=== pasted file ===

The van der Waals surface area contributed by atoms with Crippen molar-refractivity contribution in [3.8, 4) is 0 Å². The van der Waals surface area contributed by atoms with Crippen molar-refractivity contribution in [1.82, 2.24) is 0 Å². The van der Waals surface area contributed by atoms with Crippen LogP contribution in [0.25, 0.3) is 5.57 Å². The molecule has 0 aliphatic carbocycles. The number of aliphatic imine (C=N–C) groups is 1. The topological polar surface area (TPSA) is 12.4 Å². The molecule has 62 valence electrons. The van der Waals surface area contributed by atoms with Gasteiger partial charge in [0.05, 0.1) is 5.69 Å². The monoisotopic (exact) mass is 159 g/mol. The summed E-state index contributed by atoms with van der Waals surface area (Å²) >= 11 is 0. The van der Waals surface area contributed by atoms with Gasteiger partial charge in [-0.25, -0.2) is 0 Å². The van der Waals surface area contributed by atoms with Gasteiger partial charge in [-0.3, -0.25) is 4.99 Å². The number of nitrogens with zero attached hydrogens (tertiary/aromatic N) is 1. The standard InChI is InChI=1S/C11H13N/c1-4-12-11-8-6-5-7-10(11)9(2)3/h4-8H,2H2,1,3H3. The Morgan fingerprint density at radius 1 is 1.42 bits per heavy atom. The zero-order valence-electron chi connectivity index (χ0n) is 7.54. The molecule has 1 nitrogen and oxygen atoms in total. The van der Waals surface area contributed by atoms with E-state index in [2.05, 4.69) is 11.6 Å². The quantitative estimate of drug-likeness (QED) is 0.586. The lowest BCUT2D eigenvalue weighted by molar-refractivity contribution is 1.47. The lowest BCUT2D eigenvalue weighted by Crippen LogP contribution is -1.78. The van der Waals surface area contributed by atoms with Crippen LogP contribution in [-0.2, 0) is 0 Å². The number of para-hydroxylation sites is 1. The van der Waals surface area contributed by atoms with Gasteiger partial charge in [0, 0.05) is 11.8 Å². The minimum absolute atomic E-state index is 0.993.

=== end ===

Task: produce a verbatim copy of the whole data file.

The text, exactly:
The van der Waals surface area contributed by atoms with Crippen molar-refractivity contribution in [3.8, 4) is 0 Å². The van der Waals surface area contributed by atoms with Crippen molar-refractivity contribution in [1.82, 2.24) is 0 Å². The van der Waals surface area contributed by atoms with Crippen LogP contribution in [0.25, 0.3) is 5.57 Å². The molecule has 0 aliphatic carbocycles. The number of aliphatic imine (C=N–C) groups is 1. The topological polar surface area (TPSA) is 12.4 Å². The molecule has 62 valence electrons. The van der Waals surface area contributed by atoms with Gasteiger partial charge in [0.05, 0.1) is 5.69 Å². The monoisotopic (exact) mass is 159 g/mol. The summed E-state index contributed by atoms with van der Waals surface area (Å²) >= 11 is 0. The van der Waals surface area contributed by atoms with Gasteiger partial charge in [-0.25, -0.2) is 0 Å². The van der Waals surface area contributed by atoms with Gasteiger partial charge in [-0.3, -0.25) is 4.99 Å². The number of nitrogens with zero attached hydrogens (tertiary/aromatic N) is 1. The standard InChI is InChI=1S/C11H13N/c1-4-12-11-8-6-5-7-10(11)9(2)3/h4-8H,2H2,1,3H3. The Morgan fingerprint density at radius 1 is 1.42 bits per heavy atom. The zero-order valence-electron chi connectivity index (χ0n) is 7.54. The molecule has 1 nitrogen and oxygen atoms in total. The van der Waals surface area contributed by atoms with E-state index in [2.05, 4.69) is 11.6 Å². The quantitative estimate of drug-likeness (QED) is 0.586. The lowest BCUT2D eigenvalue weighted by molar-refractivity contribution is 1.47. The lowest BCUT2D eigenvalue weighted by Crippen LogP contribution is -1.78. The van der Waals surface area contributed by atoms with Crippen LogP contribution in [-0.2, 0) is 0 Å². The number of para-hydroxylation sites is 1. The van der Waals surface area contributed by atoms with Gasteiger partial charge in [0, 0.05) is 11.8 Å². The minimum absolute atomic E-state index is 0.993.